The wacky way England boss Eddie Jones fell into coaching aged 32
The career trajectory at the elite professional level of England boss Eddie Jones is well documented. However, the 60-year-old Australian has given a revealing insight into how it all accidentally first began for him as a coach.
He was just finishing up his playing career and his first-ever visit to Japan on his way home following a short stint at Leicester became the starting point for a coaching career that has since featured two World Cup final appearances and numerous other milestones.
In an interview in the latest edition of Rugby Journal, Jones delved back in time and explained how it all first started for him. “It’s a funny story actually,” he said, admitting that at the age of 32 he had never previously thought of becoming a coach. His career started with a first professional role at Tokai University in Japan.
“I finished playing for Randwick. I went and played for Leicester for a half a year and then I had to come back earlier than I thought, so my wife and I came back through Japan. One of my ex-Randwick coaches had coached at one of the clubs there so he said, ‘Go and meet this bloke’. I just went and had a chat and he said, ‘Look, there might be some coaching possibilities’.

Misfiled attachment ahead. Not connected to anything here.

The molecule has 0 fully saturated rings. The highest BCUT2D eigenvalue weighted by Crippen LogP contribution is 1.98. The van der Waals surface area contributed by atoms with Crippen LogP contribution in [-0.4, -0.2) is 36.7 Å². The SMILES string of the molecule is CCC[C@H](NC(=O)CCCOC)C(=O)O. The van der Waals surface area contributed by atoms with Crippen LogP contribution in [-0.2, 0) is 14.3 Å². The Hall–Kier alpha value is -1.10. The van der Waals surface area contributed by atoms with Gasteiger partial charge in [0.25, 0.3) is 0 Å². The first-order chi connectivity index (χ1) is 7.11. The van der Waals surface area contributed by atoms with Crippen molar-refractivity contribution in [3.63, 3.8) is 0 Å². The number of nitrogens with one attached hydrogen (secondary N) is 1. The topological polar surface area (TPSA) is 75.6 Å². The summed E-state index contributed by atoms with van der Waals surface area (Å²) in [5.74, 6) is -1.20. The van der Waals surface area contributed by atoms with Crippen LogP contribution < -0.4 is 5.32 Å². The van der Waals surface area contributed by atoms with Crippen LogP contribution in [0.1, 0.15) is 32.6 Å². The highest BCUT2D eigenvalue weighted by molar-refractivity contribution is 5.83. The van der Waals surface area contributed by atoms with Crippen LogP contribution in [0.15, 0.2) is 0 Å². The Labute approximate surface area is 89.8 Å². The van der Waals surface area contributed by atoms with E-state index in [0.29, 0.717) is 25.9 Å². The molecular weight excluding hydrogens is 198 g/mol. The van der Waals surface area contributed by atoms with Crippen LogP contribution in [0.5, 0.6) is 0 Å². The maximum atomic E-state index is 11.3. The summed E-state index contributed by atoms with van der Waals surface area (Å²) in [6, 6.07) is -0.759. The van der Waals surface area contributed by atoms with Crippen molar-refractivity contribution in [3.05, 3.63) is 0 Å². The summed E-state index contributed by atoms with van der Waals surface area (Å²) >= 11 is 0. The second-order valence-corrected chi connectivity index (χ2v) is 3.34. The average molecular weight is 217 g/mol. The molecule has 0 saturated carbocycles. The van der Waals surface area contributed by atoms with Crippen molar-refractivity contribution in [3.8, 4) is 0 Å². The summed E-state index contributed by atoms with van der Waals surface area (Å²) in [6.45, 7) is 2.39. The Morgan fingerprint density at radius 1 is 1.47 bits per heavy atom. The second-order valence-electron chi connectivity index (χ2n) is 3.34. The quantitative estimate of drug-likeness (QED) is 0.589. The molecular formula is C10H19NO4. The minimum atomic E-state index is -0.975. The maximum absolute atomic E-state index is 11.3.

“I was just about to finish as a player, so we have a bit of a discussion and from that came an opportunity in Japan when the game went professional and it all started from there… they [Tokai] had come last or second-last for nine years in a row but in the first division, and I didn’t improve them. They came second-last.
“But it was a wonderful coaching experience. I had 110 kids, I think. One coach, me, having to coach 110 kids. They’d always done the session together on a rolled pitch, so I changed it into three groups of 35 and basically, I coached from four until about nine o’clock every night of the week, so it was the best coaching apprenticeship that you could do.
“The thing about coaching is it is about process. It’s about getting the process right. Sometimes you don’t have the best players and you don’t win, but you can still coach well. That taught me the importance of process, of understanding the players you have got, of organising them as effectively as you can and getting them to play as well as you can. And if that doesn’t work out, then don’t get too disappointed.”
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